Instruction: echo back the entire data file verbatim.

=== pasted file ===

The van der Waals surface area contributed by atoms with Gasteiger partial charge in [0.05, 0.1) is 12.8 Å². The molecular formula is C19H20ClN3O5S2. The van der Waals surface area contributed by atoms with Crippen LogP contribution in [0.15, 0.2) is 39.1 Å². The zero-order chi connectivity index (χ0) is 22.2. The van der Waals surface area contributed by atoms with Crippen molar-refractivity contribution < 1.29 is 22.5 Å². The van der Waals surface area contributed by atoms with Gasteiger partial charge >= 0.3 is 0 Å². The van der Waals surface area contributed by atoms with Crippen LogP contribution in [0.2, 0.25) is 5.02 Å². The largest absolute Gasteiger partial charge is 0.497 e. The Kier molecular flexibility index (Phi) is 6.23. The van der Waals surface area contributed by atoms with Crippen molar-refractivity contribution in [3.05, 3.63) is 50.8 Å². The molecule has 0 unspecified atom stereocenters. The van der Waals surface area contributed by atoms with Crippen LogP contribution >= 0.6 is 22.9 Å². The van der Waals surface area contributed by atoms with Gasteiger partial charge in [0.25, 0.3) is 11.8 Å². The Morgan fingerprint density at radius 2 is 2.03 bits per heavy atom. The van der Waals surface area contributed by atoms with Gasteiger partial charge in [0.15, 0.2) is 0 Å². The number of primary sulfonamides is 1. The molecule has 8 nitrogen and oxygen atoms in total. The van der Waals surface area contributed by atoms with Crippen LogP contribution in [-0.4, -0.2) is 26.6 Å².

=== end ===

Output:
The van der Waals surface area contributed by atoms with Gasteiger partial charge in [0.05, 0.1) is 12.8 Å². The molecular formula is C19H20ClN3O5S2. The van der Waals surface area contributed by atoms with Crippen LogP contribution in [0.15, 0.2) is 39.1 Å². The zero-order chi connectivity index (χ0) is 22.2. The van der Waals surface area contributed by atoms with Crippen molar-refractivity contribution < 1.29 is 22.5 Å². The van der Waals surface area contributed by atoms with Gasteiger partial charge >= 0.3 is 0 Å². The van der Waals surface area contributed by atoms with Crippen LogP contribution in [0.2, 0.25) is 5.02 Å². The largest absolute Gasteiger partial charge is 0.497 e. The Kier molecular flexibility index (Phi) is 6.23. The van der Waals surface area contributed by atoms with Crippen molar-refractivity contribution in [3.05, 3.63) is 50.8 Å². The molecule has 0 unspecified atom stereocenters. The van der Waals surface area contributed by atoms with Crippen LogP contribution >= 0.6 is 22.9 Å². The van der Waals surface area contributed by atoms with Gasteiger partial charge in [0.25, 0.3) is 11.8 Å². The Morgan fingerprint density at radius 2 is 2.03 bits per heavy atom. The van der Waals surface area contributed by atoms with Gasteiger partial charge in [0.15, 0.2) is 0 Å². The number of primary sulfonamides is 1. The molecule has 8 nitrogen and oxygen atoms in total. The van der Waals surface area contributed by atoms with Crippen LogP contribution in [-0.4, -0.2) is 26.6 Å².